In 2014, the New York Times published a great story about abusive coaches, making the point that its a form of bullying. A fundamental point of the piece is the notion that although bullying is often seen as a peer-to-peer issue, at root its about an imbalance of power. For example, the big kid picking on the little kid. The strong kid picking on the weak kid. That's the lens through which we perceive bullying. But at root its about an imbalance of power, and as the article's author points out, '[a]thletic coaches in particular wield enormous power, and traditionally their toughness has been upheld as a virtue."
IT'S ABOUT THE JOURNEY AND CULTURE!
Player development does not depend on having more wins than losses. What matters is the JOURNEY of development. By that I mean the quality of the coaches, the training and, most importantly, the culture. And of these, the CULTURE is perhaps the most important. We work hard at Eagleclaw Football Academy to create a learning culture that teaches and motivates kids to become learners. A culture of education honors the journey of player development and requires patience and commitment to teach children how to play this beautiful game and how to play it well. And we also work hard to educate parents about the development journey and that a weekend win or loss is meaningless. What matters is how each player tried to play, their effort, that they tried to solve soccer problems and tried to implement the lessons taught in training. A culture of education ensures that kids keep loving this amazing game and keep growing as players and human beings.
A culture of "win at all costs" sees the journey of development as the problem. Kids who do not develop overnight into soccer beasts are obstacles to the coach's ambitions. After all, how can we win today if the players are not yet perfect? Let's take another look at the insults the coach heaped on his players. It seems he was criticizing them for the way they handled the ball. He said they were playing "kickball". Maybe he was upset with their passing. Or was it their technique? I can't tell, and you probably can't either. And if we don't understand the critique, I'm sure the kids didn't either. They were probably too scared to even try to understand what the coach was upset about. What we do know for certain is that what's going in this coach's team is not a reflection of an education culture. He's not a very effective teacher. There was nothing educational in his loud, abusive statements. There is probably little of educational value going on in his training sessions. He's probably upset he wasn't given the "A" team so he could go out and win things. He's not terribly interested in taking the time and putting in the had work to develop his player. And he probably doesn't like the kids very much, either.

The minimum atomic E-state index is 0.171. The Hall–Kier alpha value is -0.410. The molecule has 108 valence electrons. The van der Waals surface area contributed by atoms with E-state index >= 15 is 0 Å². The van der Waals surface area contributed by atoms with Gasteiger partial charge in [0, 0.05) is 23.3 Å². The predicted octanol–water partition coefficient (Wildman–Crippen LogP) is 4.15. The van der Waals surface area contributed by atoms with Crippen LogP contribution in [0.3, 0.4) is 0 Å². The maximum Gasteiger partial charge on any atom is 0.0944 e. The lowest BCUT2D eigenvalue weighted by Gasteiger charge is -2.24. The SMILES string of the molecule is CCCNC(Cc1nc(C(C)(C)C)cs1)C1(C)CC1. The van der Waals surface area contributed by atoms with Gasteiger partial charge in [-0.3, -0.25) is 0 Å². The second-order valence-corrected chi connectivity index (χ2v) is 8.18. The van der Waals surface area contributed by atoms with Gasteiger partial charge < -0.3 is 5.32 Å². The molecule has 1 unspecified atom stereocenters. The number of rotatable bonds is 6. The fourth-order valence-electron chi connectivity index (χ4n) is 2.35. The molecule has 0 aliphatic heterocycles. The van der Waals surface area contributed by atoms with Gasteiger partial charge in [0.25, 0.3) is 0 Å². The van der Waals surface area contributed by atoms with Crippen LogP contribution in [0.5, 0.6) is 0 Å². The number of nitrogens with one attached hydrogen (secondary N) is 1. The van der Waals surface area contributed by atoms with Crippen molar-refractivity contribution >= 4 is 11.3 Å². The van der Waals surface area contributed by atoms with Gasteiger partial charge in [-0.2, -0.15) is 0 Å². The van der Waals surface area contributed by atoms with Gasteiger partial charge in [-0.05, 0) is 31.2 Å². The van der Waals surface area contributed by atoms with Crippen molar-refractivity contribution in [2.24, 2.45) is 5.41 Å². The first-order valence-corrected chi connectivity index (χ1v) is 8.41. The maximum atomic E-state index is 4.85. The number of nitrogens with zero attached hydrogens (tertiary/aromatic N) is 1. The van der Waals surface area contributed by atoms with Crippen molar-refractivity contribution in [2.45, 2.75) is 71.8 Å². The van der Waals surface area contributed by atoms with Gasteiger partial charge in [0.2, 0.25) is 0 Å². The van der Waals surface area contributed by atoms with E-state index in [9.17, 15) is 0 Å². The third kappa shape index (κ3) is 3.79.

Emotional abuse of young kids is serious stuff. It can leave long lasting psychological scarring. Anxiety and loss of self-esteem can lead to more serious issues later in life, such as depression. For sure, emotionally abused soccer players will more than likely leave the sport.
WHAT'S GOING ON AT YOUR CLUB?
At this point, I'm reminded of that credit card commercial where Samuel L. Jackson asks, "What's in your wallet?" But I'll ask the question differently. "What's going on at your club?" Do you even know? Are there any emotionally abusive coaches working there?
Can you spot them? Look for the yellers. Maybe they kick benches goalposts or cones. Do they stress winning over everything else? Do they act as if they don't like the kids. Do they use profanity? Maybe the kids don't view the coach as a teacher or say they don't like him or her. Maybe the kids are scared and reluctant to go to training.
I assure you, winning is not more important than your child's psychological health. If your child has an emotionally abusive coach, remove your child from that environment immediately. If you suspect emotional abuse, bring it up with the club president and make sure action is taken.
At Eagleclaw, we've been working hard to change the culture of youth soccer. We've written extensively about it. As many as possible, for as long as possible and in the best environment possible, we've urged. But the safety and protection of the kids placed in our charge is the most important aspect of an ideal soccer culture. Emotional abuse of young soccer players must never be tolerated. Ever.
Note: For more tips and suggestions about ways to handle abusive coaches, click here for a helpful article published in Pediatrics Perspectives .